If you make adjustments, it is advisable to have regular check-ins with the employee to ensure that those adjustments remain suitable and explore whether they require any further support. Further occupational health assessments might be needed, especially when an employee’s condition is subject to fluctuation, for example, in times of stress or if their medication changes.  Coaching and mentoring can also be useful aids in supporting a neurodiverse employee.

Benefits of inclusivity for employers

Employers who actively embrace inclusivity in the workplace can reap significant benefits, for example:

  • Recruitment: given the prevalence of neurodiversity within the UK population, employers who do not take steps to support neurodiverse job applicants will inevitably miss out on talent. Promoting inclusivity can help an organisation to appear more attractive to potential recruits. Recruiting in a neurodiverse-friendly way can also help to reduce other types of hiring bias, resulting in greater equality in relation to other protected characteristics, such as race and sexual orientation. Taking a practical scenario, autistic people may struggle with some aspects of an interview (for example, the question “tell me about yourself” may be too open ended to easily engage with). A more neurodiverse-friendly approach would involve adopting an alternative style of question that is more specific about the information you are trying to discover (for example, “describe your current job and key responsibilities”). 
  • Retention: inclusivity can improve retention, which in turn can lead to financial and time savings from not having to recruit as often. Clearly, if neurodiverse individuals feel they are being supported, they will have less incentive to leave in search of somewhere better. 
  • Productivity: various studies have indicated that neurodiverse employees can be more productive than their neurotypical peers. The statistics have been especially striking where neurodiverse employees have been working on projects that they are particularly interested in (possibly due to the ability of employees with Autism and ADHD to hyperfocus when they are interested in a particular topic).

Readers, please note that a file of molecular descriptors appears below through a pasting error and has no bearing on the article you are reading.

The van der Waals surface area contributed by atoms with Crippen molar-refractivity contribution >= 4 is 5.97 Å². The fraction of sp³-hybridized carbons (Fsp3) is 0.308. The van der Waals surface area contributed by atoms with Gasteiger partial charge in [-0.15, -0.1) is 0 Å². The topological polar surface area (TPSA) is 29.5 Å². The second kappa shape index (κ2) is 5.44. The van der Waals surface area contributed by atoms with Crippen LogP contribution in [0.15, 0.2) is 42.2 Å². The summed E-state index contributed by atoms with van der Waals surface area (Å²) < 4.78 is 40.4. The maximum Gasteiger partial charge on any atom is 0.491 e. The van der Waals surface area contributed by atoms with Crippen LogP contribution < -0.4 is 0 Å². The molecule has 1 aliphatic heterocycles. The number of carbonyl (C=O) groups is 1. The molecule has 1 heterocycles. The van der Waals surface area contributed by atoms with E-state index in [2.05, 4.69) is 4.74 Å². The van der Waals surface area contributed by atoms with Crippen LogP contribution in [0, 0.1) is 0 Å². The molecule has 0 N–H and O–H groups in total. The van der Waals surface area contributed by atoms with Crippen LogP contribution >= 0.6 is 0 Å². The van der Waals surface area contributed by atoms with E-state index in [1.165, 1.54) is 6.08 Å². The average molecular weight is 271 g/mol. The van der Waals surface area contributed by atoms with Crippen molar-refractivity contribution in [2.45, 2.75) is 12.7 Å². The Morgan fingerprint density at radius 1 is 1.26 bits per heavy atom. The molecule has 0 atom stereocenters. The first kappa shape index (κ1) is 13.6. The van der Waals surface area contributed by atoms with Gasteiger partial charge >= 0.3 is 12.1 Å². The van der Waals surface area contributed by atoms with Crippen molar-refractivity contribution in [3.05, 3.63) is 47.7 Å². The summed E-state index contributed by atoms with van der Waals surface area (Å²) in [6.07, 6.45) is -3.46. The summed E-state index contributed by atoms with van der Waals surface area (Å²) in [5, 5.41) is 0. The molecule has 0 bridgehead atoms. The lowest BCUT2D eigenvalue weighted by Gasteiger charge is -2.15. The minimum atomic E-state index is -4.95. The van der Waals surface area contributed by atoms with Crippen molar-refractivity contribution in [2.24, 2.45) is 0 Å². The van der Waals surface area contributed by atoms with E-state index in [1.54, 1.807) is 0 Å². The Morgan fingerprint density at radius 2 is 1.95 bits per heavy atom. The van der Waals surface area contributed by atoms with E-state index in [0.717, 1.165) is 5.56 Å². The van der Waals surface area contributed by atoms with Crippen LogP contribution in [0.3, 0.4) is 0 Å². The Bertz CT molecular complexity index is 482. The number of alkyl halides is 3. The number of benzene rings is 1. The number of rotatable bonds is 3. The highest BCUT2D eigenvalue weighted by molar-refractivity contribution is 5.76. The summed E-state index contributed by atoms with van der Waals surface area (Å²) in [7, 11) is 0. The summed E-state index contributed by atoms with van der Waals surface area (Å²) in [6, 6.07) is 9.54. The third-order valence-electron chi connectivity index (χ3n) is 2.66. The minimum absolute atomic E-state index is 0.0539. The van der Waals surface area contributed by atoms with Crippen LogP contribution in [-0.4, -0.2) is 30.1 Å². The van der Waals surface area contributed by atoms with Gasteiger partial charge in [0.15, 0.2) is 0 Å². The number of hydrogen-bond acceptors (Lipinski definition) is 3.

Benefits of inclusivity for all (not just neurodiverse!) employees

Neurodiverse individuals face challenges because the world of work is not designed for them. The aim of inclusivity at work, therefore, is to remove as many barriers as possible so that more people can join in and succeed.

What is needed for each neurodiverse employee may differ depending on their particular neurological difference and the things they struggle with or excel at, but the starting point should be an openness to enabling them. For example, actions as simple as providing written instructions after an online meeting, or allowing the use of noise cancelling headphones in a busy office space, could have a big impact (not only for neurodiverse individuals requiring support, but also for the workforce at large). It is important to be aware that while creating an inclusive culture at work requires thought and commitment, often the most effective adjustments are less expensive and more straightforward to implement than some might assume.

How we can help

Neurodiversity at work is one of the topics we will be discussing at our face-to-face Spring 2023 Employment Law Updates. For more details and to book a place, click here.

If you are a Make UK subscriber, you can speak to your regular adviser for guidance on supporting neurodiverse members of staff. Make UK can provide a collection of micro-videos exploring particular neurodiverse conditions and how they can affect individuals at work. We can also provide more detailed training to staff, and specifically managers, to increase awareness about neurodiversity.  Please contact [email protected] for further information or click here

If you are not a Make UK subscriber, our expert HR and legal advisers can offer guidance on a consultancy basis. For further information, contact us on 0808 168 5874 or email [email protected]